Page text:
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h1 title img:Geological Survey of Japan

Understanding and living with the Earth

Geological information is essential for a country like Japan, located at a tectonically active area, to ensure a safe and secure society. The Geological Survey of Japan gathers, compiles, and provides geological information and promotes its wider use. We also develop technologies to overcome various difficulties related to global environment protection, exploration of minerals and energy resources, and natural disaster mitigation, and coordinate international cooperation as a national representative.

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New Research Results

Visualization of the Impact of Catastrophic Eruptions in Japan

AIST started to publish a series of the distribution maps of 12 Holocene-Pleistocene large-volume ignimbrites produced by massive eruptions in Japan. The first issue is the distribution map of the Ito ignimbrite ejected by a massive eruption of the Aira caldera in the southern part of Kyushu Island, Japan around 30,000 years ago.
This “Distribution maps of large-volume ignimbrites in Japan” series provides the distribution and other geological dataset of the large-volume ignimbrite that occurred within the last 120,000 years in Japan in unified style, based on the compiling the field and borehole data. The first publication of this series is the distribution map of the Ito ignimbrite, that provides the distributions of the reconstructed distributions, surface altitude, thickness of the ignimbrite deposit, with the size and orientation of the clasts in the deposits. The total amount of the volcanic products of the eruption, including the Ito ignimbrite and associating volcanic ash, was re-estimated as 800-900 km3, which is approximately 1.5 times greater than the previous estimate. Catastrophic eruptions are infrequent but have a devastating impact in wide area when they occur. This publication series will contribute to the disaster prevention plans and national land use plans in preparation for catastrophic eruptions.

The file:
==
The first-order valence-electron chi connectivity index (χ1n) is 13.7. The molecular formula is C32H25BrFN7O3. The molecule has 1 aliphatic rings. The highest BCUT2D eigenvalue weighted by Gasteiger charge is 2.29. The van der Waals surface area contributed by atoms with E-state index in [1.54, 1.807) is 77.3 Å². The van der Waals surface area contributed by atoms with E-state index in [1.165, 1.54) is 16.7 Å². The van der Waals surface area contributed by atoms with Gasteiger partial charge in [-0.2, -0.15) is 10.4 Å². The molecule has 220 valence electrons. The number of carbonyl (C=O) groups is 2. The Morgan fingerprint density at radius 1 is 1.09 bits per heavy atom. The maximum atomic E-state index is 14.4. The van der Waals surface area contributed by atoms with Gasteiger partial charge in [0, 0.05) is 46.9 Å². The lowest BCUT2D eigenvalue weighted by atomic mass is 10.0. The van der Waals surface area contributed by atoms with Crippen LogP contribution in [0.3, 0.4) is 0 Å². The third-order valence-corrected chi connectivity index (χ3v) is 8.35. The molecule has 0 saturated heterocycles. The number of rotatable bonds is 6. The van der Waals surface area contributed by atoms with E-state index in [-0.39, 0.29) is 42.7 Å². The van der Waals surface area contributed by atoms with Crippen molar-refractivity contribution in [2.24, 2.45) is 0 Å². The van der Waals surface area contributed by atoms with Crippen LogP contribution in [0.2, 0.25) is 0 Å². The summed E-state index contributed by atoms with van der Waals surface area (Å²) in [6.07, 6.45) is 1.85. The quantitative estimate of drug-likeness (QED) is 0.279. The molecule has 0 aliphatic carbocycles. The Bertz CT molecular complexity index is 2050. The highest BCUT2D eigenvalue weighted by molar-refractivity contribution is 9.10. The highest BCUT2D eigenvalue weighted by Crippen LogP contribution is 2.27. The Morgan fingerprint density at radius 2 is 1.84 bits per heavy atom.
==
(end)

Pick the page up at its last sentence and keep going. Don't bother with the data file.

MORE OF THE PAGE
Figure of new research results Geological Survey of Japan

Distributions of the representative large-volume ignimbrites and associated volcanic ash fall deposits within the last 120,000 years in Japan

Completed at Last! 3D Geological Map of Central Tokyo

AIST has published a next-generation geological map “Urban Geological Map of Central Tokyo (Special Wards Area)”. It visualizes the subsurface geological structures beneath central Tokyo to a depth of tens of meters in three dimensions.
It was difficult to accurately express subsurface geological structures beneath urban areas with conventional planar geological maps. Analysis of large amounts of survey data from as many as 50,000 sites with originally developed 3D modeling technology enabled to visualize the detailed subsurface geological structure of central Tokyo in three dimensions. As a result, the distribution of a valley-filling soft stratum called the post-Last Glacial Maximum (LGM) deposits in the lowlands of downtown Tokyo was depicted in great detail. Furthermore, it was clarified that a weak stratum similar to the post-LGM deposits is also distributed in a part of the Musashino Upland in the Yamanote area, which had generally been considered hard ground. This 3D geological map can be easily viewed by anyone free of charge, so widespread use is expected such as for earthquake hazard maps and urban infrastructure development in central Tokyo (special wards area). The map was released on the “Urban Geological Map of Central Tokyo” page of the AIST website on May 21, 2021.

Figure of new research results Geological Survey of Japan

3D image of the subsurface geology of central Tokyo, shown as “Urban Geological Map” on the AIST’s website

Research Unit

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